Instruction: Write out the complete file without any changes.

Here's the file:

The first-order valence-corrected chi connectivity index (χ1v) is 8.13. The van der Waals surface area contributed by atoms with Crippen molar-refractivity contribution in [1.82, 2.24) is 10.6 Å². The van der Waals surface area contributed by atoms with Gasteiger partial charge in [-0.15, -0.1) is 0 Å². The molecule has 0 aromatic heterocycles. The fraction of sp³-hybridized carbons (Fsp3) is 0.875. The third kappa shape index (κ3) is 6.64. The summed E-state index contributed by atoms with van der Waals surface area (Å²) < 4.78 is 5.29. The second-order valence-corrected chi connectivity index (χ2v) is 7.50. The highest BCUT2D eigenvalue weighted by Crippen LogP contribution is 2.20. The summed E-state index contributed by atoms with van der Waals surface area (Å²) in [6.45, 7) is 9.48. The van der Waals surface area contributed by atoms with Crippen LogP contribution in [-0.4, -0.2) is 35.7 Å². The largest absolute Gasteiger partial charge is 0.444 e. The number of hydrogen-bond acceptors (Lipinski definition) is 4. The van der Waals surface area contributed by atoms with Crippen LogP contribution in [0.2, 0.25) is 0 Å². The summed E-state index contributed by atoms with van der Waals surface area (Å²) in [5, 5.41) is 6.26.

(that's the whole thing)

The first-order valence-corrected chi connectivity index (χ1v) is 8.13. The van der Waals surface area contributed by atoms with Crippen molar-refractivity contribution in [1.82, 2.24) is 10.6 Å². The van der Waals surface area contributed by atoms with Gasteiger partial charge in [-0.15, -0.1) is 0 Å². The molecule has 0 aromatic heterocycles. The fraction of sp³-hybridized carbons (Fsp3) is 0.875. The third kappa shape index (κ3) is 6.64. The summed E-state index contributed by atoms with van der Waals surface area (Å²) < 4.78 is 5.29. The second-order valence-corrected chi connectivity index (χ2v) is 7.50. The highest BCUT2D eigenvalue weighted by Crippen LogP contribution is 2.20. The summed E-state index contributed by atoms with van der Waals surface area (Å²) in [6.45, 7) is 9.48. The van der Waals surface area contributed by atoms with Crippen LogP contribution in [-0.4, -0.2) is 35.7 Å². The largest absolute Gasteiger partial charge is 0.444 e. The number of hydrogen-bond acceptors (Lipinski definition) is 4. The van der Waals surface area contributed by atoms with Crippen LogP contribution in [0.2, 0.25) is 0 Å². The summed E-state index contributed by atoms with van der Waals surface area (Å²) in [5, 5.41) is 6.26.